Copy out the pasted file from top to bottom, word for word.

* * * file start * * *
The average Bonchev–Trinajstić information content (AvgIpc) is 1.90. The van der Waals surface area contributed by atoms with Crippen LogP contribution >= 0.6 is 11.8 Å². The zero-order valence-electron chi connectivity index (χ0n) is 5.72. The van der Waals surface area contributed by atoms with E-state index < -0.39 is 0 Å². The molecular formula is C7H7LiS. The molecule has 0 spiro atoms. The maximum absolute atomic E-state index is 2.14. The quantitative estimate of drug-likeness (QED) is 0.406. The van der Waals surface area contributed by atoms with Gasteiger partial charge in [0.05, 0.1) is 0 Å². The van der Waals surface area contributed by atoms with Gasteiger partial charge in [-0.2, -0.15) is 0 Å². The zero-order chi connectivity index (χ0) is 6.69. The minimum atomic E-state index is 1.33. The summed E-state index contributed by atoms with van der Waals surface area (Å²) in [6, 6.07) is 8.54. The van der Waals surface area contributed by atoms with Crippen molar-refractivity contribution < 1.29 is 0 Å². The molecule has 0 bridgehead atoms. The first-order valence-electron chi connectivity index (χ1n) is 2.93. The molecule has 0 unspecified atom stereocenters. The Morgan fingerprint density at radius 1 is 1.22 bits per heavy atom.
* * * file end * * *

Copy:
The average Bonchev–Trinajstić information content (AvgIpc) is 1.90. The van der Waals surface area contributed by atoms with Crippen LogP contribution >= 0.6 is 11.8 Å². The zero-order valence-electron chi connectivity index (χ0n) is 5.72. The van der Waals surface area contributed by atoms with E-state index < -0.39 is 0 Å². The molecular formula is C7H7LiS. The molecule has 0 spiro atoms. The maximum absolute atomic E-state index is 2.14. The quantitative estimate of drug-likeness (QED) is 0.406. The van der Waals surface area contributed by atoms with Gasteiger partial charge in [0.05, 0.1) is 0 Å². The van der Waals surface area contributed by atoms with Gasteiger partial charge in [-0.2, -0.15) is 0 Å². The zero-order chi connectivity index (χ0) is 6.69. The minimum atomic E-state index is 1.33. The summed E-state index contributed by atoms with van der Waals surface area (Å²) in [6, 6.07) is 8.54. The van der Waals surface area contributed by atoms with Crippen molar-refractivity contribution < 1.29 is 0 Å². The molecule has 0 bridgehead atoms. The first-order valence-electron chi connectivity index (χ1n) is 2.93. The molecule has 0 unspecified atom stereocenters. The Morgan fingerprint density at radius 1 is 1.22 bits per heavy atom.